Honoring the Legacy of Kauai's Last King
The following is an excerpt from Lee Croft’s new biography on King Kaumuali’i to be released in late May 2017. As a Professor Emeritus and Russian Scholar, Croft offers insights and details translated from journals and letters of Anton Shaeffer based on conversations with the King while the fort was under re-construction in 1816.
Kaumuali’i, Kaua’i’s Last King
by Lee Croft
Enjoy this excerpt featuring the King in his youth, as an interested and curious learner and an accomplished athlete.
Kaua’i’s last independent King (“Ali’i nui”), Kaumuali’i, was born in 1780 at the Birthstones of the Holoholoku Heiau above the banks of the Wailua River on Kauai’s eastern shore. His mother, Kaua’i’s distinquished ruling Chiefess, Kamakahelei, announced his name as “Ka-umu-ali’i,” meaning “the oven of the nobility,” signifying her prediction that he would become “the means of nourishment” of Kauai people. His father “known as “Kā’eo,” brother of Maui Ali’i Kahekili, was a tall and very strong man, known as a particularly formidable warrior who strode fearlessly to meet adversaries with two ferocious “man-eating” mastiff dogs.
Kā’eo and Kamakahelei were the Ali’i who ventured forth in a double-hulled canoe to make “first contact” with English Captain James Cook and his men on the ships Resolution and Discovery anchored offshore at Waimea on January 19, 1778.
It was Hawaiian custom, called “hānai,” of the high ali’i to have those of their children who were intended future rulers to be adopted by other relatives, to raise through their dependent childhood. In this way, Kamakahelei’s son with Kaneoneo, Keawe, who was born about 1777, was given in a hānai arrangement to the family of Wailua District senior Chieftain Inamo’o.
The younger son, Kaumuali’i, from husband Kā’eo, was not adopted out to others. He was instead raised in the Wailua household of his mother. She was the primary influence in his young life, since his father Kā’eo was often away on military campaigns on the other islands.
It was, then, Kamakahelei who personally taught him to chant his very long “mele inoa,” or “song of identity,” evidencing his personal genealogical connection to the Hawaiian Gods and thus his powerful mana. Memorizing and reciting such long chants with the required exactitude was very difficult and took most of the ruling ali’i years of their childhood to accomplish. But young Kaumuali’i took joy in the task of learning and mastered his chant in such a short time that his parents’ “kāhuna” (“priests”) were positively impressed and came to respect his prodigious memory and quick mind.
These priests explained to Kaumuali’i the need to respect and enforce the Hawaiian system of “kapu” and sacrifice, which pleased the Gods so that they protected the people of Kaua’i from natural disasters, from privation, and from subjugation by other peoples. As a result of this instruction, Kaumuali’i became quite religious even as a youth and spent significant time in prayer (“pule”), seeking advice from the Gods.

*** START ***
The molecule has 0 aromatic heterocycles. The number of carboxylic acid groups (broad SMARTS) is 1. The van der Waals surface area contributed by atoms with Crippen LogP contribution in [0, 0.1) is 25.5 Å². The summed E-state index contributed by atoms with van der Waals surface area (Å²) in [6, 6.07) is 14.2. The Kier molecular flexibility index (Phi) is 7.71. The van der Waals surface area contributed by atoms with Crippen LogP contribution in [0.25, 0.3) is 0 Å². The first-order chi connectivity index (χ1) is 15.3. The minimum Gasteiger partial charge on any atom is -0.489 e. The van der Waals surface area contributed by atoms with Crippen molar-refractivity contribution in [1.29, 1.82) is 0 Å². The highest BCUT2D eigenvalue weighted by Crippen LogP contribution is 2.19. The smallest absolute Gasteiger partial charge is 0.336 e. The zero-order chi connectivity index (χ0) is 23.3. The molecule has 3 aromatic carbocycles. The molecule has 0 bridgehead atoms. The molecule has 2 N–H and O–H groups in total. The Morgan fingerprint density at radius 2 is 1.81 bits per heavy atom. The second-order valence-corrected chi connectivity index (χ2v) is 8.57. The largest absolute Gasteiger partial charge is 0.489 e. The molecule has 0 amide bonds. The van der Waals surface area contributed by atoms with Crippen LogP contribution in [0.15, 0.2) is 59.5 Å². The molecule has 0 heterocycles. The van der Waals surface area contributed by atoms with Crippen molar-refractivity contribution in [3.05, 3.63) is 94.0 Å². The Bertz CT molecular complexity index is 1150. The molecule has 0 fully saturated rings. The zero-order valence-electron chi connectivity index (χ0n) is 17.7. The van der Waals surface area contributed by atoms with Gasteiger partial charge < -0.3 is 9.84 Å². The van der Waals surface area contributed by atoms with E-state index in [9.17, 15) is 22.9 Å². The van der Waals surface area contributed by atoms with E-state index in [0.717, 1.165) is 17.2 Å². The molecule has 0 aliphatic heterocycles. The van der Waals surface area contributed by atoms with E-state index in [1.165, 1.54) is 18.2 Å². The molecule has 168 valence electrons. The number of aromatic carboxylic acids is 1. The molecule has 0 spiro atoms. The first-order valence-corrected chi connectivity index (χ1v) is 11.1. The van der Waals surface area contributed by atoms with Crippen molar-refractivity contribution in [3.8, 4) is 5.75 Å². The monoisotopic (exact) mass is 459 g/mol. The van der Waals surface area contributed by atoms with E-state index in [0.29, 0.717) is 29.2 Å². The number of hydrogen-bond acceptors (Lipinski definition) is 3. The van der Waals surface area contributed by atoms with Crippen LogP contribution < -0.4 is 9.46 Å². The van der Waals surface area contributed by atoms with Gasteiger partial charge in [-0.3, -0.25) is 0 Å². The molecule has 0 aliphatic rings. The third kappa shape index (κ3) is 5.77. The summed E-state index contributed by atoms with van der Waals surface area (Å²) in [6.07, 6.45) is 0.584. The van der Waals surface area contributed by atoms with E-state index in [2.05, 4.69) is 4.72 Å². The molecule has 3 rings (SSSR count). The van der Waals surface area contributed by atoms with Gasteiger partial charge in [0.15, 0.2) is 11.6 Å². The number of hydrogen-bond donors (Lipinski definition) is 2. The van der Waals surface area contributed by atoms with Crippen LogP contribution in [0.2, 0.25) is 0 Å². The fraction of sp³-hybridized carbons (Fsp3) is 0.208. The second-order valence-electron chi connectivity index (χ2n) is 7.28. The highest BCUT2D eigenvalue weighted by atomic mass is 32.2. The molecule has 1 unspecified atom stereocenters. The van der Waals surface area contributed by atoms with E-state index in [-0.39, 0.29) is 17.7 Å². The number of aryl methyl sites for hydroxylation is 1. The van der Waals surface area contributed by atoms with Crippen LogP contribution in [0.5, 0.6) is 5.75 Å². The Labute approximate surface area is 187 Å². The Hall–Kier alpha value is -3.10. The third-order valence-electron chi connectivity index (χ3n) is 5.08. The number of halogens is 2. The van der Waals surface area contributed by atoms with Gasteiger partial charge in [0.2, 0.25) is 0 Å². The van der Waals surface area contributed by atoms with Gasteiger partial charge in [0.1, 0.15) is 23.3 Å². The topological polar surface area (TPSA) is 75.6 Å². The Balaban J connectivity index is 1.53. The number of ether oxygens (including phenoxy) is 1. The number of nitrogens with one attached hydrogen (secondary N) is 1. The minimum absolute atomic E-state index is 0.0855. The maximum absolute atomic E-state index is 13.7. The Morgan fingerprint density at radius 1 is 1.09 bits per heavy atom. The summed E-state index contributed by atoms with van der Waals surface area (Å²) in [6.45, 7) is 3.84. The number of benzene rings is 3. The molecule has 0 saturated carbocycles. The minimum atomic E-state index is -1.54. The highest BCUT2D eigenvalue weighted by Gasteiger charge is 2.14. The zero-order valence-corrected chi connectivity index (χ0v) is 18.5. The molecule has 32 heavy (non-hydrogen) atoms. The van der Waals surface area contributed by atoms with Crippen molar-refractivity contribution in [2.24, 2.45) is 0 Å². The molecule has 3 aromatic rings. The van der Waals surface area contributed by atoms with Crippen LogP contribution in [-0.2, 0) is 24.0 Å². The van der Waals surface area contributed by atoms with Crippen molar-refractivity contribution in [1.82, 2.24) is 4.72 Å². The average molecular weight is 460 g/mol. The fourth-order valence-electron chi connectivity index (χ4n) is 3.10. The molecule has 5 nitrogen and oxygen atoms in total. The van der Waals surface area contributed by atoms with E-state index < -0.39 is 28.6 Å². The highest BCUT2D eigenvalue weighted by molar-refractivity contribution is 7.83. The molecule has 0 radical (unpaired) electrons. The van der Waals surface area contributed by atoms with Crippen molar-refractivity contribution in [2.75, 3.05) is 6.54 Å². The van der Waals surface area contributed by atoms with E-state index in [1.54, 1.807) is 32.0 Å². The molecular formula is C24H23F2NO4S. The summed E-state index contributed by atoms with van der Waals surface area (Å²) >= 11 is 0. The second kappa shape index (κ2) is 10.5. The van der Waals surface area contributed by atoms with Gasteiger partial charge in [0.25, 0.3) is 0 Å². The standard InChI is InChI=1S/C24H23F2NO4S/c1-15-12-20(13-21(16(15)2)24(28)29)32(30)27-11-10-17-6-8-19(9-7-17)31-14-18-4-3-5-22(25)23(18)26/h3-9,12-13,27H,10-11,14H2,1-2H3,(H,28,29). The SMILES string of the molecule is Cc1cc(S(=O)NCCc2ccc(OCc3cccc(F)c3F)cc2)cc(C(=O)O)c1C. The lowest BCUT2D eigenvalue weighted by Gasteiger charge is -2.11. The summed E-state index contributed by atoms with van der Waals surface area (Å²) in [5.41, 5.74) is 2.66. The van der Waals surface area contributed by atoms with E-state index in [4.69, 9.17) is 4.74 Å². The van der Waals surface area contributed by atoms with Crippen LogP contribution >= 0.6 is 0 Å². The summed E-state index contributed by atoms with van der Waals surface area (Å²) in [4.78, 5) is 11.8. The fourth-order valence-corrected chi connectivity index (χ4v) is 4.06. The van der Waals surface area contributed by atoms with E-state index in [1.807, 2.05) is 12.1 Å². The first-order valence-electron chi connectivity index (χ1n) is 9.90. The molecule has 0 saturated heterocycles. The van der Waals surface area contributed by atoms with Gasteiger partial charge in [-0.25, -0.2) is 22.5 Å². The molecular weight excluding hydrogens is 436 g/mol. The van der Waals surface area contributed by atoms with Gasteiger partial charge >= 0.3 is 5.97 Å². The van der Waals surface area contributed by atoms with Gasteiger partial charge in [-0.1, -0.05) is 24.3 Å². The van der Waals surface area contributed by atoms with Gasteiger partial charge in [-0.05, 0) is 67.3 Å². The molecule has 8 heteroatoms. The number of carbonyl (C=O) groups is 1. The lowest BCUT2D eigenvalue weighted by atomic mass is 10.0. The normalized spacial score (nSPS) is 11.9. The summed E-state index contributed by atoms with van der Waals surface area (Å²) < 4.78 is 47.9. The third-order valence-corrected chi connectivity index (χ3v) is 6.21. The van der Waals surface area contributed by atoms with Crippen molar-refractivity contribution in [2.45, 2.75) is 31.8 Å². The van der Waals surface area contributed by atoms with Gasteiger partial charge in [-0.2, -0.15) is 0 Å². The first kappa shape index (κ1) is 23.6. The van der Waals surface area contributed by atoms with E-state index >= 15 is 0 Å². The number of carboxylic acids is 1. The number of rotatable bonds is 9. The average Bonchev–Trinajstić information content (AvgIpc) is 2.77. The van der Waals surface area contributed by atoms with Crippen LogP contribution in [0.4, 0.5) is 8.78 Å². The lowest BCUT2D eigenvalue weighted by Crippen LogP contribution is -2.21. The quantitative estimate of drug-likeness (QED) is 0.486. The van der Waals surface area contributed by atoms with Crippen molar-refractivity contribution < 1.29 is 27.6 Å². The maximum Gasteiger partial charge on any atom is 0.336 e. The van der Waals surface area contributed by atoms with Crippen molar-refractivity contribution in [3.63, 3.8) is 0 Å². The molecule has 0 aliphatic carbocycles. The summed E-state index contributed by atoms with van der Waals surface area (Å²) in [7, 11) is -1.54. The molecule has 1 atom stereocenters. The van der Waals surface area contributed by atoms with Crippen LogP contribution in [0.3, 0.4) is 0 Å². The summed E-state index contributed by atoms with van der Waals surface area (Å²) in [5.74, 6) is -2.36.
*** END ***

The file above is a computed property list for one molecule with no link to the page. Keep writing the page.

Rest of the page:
Learning His Island to Become a Wise and Competent Ruler
In his youth, Kaumuali’i learned to fish with hooks and spears and nets. He learned to manage fish in man-made ponds. He learned to plant and harvest taro in irrigated plots called “lo’i”. He learned how clothing and canoes, “wa’a” were made.
He grew up to be tall and strong like his father, and in his teens established himself as one of Kaua’i’s foremost aquatic athletes. He could stay under water longer, swim faster, and surf the waves more ably than anyone else. He could paddle canoes more strongly than others of his cohort for many hours without resting. He made “spirit leaps” into the water from all Kaua’i’s prominent heights to “prove his mana.” And he became proficient in the use of weapons, wooden daggers and spears, shark-toothed clubs, and, in his early adulthood, western metal swords, firearms and cannon.
Early Interest in the World and Learning a New Language
Kaumuali’i as a young man was always curious, asking frequent questions of his elders and of the foreigners, like English Captain George Vancouver he first met in 1792. He applied himself especially enthusiastically to the study of Vancouver’s “foreign language”, English. In time his skill in English became immensely valuable to him, as he used it to communicate with diverse English and American seamen, traders and, later, missionaries.
Helping him in this effort from an early age were three sailors named Rowbottom, John Williams, and James Coleman who were left behind on Kaua’i to collect sandalwood by American Captain John Kendrick of the Lady Washington in 1793. These three gave Kaumuali’i much of his first English language instruction, albeit of a very rough, often profane, quality.
Later Kaumuali’i engaged Boston seaman John Gowan as his interpreter and instructor of English. It was Gowan who pointed out to Kaumuali’i that there were different levels of English that he should speak to different people in different circumstances and this Kaumuali’i learned to do. He soon came to call himself in English by the name “George,” after Captain Vancouver and the English King George III. He also gave his son, Humehume, the English name “George.”
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Check back for details on how to purchase this exciting biography which will
feature new illustrations by local artist, Brooke Kapukuniahi Parker.
Your donation will help build a full-sized bronze statue to honor the last reigning King of Kauai, Ali’i Nui Kaumuali’i.